I’m sitting in an observation post above the Jordan valley, part of a semi-abandoned military compound that has seen better days. Below the post, a 50-meter sheer drop ends at a rusty fence running north to south for hundreds of kilometers on the border between Jordan and Israel. The actual border runs precisely in the middle of the Jordan River, approximately 300 meters east beyond the fence.
It’s a beautiful time of year in the Jordan Valley. Green grass and flowers in a variety of colors cover the usually dismal-looking hills sloping down towards the western and eastern river embankments. The area between the fence and the river varies in width, in some areas reaching almost two kilometers, creating virgin wild-life reservations, disturbed only by the army jeeps patrolling the area. Looking through an old pair of long-range binoculars, I observe the Jordanian farmers working the lands straddling their side of the river.
The quiet border almost certainly guarantees an uneventful reserve duty service for me and my unit. The downside of this is that the army lists this border low on its never-ending list of priorities, reflected in supplies, equipment and personnel. The current shifts and turns taking place in the Middle-East will most likely change this tranquil border, as occurred on the border with Syria and Egypt.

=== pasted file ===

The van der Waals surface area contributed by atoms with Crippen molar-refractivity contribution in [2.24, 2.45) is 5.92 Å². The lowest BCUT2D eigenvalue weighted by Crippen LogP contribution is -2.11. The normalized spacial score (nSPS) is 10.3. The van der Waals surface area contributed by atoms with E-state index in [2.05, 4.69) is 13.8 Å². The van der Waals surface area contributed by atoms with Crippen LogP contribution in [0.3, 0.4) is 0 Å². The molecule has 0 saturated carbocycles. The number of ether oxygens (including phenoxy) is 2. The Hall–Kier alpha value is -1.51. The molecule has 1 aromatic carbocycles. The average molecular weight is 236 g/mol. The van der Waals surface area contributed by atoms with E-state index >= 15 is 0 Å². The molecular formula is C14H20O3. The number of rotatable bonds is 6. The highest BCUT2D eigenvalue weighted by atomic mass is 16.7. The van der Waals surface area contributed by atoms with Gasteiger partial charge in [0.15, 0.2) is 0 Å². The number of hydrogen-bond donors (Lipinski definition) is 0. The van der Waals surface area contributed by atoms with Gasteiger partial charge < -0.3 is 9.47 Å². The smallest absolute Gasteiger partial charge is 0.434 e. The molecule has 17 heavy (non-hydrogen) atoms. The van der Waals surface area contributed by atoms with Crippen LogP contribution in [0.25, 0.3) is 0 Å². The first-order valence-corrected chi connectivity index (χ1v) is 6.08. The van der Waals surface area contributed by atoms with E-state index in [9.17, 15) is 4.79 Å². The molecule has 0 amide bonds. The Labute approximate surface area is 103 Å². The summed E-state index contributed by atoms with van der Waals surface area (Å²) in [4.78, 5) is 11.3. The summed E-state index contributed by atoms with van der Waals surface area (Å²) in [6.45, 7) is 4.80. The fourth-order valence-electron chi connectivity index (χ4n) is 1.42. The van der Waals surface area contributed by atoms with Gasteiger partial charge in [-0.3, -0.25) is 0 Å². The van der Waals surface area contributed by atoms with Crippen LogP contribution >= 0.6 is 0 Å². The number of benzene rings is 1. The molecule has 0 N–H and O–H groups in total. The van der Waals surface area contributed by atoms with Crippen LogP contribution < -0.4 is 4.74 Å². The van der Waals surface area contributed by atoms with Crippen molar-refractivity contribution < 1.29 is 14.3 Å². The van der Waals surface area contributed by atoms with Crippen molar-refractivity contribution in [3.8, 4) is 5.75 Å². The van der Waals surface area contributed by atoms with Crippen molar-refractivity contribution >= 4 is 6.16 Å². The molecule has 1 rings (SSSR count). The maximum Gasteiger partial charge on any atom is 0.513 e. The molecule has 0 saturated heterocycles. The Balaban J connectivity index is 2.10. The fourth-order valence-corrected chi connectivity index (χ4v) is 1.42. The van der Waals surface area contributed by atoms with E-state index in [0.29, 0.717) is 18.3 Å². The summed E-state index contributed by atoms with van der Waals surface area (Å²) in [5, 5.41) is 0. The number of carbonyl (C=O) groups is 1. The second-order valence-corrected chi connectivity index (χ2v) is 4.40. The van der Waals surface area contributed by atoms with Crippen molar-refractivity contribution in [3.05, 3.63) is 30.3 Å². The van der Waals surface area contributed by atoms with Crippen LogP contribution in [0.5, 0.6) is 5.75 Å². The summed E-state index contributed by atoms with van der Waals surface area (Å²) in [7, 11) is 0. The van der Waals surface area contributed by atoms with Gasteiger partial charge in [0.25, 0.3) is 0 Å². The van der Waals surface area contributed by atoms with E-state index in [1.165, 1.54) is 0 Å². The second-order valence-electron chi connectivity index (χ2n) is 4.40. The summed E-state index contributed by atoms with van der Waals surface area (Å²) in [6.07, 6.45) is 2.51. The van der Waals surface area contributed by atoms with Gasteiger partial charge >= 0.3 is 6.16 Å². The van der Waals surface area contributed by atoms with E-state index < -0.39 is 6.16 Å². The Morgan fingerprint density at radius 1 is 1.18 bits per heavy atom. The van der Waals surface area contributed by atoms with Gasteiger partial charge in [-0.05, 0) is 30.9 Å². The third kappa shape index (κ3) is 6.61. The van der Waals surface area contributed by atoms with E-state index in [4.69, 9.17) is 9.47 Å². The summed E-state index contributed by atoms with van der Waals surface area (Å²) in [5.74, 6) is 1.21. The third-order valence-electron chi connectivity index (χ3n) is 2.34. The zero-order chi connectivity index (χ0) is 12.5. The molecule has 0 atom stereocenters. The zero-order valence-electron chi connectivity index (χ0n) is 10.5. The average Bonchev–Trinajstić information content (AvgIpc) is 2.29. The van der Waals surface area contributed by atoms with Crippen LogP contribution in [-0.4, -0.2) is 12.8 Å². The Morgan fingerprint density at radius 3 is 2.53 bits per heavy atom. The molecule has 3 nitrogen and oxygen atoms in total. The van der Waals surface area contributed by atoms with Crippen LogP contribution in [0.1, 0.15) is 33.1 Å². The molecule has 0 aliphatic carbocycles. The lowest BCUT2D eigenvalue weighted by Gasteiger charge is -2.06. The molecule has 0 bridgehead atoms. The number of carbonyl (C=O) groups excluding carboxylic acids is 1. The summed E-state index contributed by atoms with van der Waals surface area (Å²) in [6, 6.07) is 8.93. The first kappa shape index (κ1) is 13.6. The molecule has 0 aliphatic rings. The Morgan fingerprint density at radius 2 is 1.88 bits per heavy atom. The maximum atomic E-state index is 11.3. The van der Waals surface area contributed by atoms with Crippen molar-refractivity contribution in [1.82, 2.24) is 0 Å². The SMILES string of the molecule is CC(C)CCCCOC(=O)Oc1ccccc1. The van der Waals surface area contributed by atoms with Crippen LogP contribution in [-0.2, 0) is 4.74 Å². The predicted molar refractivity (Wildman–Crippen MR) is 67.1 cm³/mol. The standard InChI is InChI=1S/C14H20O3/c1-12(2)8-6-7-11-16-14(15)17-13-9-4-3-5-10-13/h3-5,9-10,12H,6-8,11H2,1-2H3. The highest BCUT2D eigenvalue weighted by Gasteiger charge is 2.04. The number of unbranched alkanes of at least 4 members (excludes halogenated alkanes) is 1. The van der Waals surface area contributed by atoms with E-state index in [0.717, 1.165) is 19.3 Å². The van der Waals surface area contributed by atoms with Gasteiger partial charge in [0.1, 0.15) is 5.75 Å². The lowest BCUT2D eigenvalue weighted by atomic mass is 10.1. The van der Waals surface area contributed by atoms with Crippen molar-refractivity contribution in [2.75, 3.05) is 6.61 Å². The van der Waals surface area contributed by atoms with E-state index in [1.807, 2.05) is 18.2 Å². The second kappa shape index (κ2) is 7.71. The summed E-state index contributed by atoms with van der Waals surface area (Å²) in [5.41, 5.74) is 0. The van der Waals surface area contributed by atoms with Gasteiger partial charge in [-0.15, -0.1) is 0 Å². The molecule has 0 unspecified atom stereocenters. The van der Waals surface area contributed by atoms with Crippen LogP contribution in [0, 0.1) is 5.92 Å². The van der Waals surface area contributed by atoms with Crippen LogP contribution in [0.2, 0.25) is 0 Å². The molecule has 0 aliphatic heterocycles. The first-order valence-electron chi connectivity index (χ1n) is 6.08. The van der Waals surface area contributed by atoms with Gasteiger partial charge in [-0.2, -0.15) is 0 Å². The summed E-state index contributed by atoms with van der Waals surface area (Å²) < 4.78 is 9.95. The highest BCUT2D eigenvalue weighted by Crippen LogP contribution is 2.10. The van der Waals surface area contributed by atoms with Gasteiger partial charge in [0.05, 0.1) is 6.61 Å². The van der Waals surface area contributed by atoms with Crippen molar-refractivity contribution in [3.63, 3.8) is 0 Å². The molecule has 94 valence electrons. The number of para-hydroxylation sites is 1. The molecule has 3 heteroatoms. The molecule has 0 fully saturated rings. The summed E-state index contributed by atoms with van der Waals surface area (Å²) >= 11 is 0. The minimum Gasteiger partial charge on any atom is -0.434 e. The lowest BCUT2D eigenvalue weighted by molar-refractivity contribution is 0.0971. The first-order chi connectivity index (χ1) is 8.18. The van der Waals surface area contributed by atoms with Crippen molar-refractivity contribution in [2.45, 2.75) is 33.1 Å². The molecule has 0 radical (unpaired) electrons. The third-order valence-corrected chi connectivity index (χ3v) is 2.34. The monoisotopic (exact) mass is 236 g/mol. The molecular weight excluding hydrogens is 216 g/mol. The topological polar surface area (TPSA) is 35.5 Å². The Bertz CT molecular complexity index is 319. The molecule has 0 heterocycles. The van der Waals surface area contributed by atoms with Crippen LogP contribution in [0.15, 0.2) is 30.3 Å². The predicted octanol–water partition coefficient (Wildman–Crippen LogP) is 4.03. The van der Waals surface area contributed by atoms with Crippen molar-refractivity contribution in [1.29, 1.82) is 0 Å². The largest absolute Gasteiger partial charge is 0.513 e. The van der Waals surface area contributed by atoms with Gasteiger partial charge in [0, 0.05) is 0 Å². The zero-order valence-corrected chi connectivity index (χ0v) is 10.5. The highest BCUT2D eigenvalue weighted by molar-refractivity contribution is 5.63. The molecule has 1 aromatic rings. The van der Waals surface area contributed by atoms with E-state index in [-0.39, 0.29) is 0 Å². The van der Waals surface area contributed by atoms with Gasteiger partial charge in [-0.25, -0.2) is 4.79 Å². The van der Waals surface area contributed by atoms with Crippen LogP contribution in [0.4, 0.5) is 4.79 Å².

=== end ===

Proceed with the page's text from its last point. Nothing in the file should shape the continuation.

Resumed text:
Though relatively untouched by the Arab Spring, and far from open rebellion, Jordan also stands on an unstable precipice. Up until now, King Hussein has managed to deal quite well with the spillover from the events taking place in Syria, and further away, in the North African Arab countries. Once Assad falls, however, Jordan will increasingly have to face growing turmoil in Syria, and a real power vacuum that will most likely be filled by unemployed Jihadists looking to pick a fight. Likewise, newly arrived Syrian and Palestinian refugees, together with older Iraqi refugees from the Iraqi sectarian fighting, are a potential source of dissension and unrest.
The danger for Israel of course, is if Hussein loses control. In such a case, the border with Jordan will immediately become a focal point for any terrorist element in the area, not to mention the Palestinians in Jordan, who constitute over 70% of the Jordanian population, and whom will suddenly find themselves freed from Hussein’s tight grip.
As Hussein attempts to cope with the spillover from the Syrian civil war, alongside gradual political reform, the last thing he needs is an eruption of violence in the Palestinian refugee camps. Looking forward to the not-so-far future, Israel should keep this in mind as the West Bank begins to stir, and Assad’s days seem numbered. Likewise, Israel would do well to prepare for this outcome by lifting this border from the depths of its priority list to a higher position.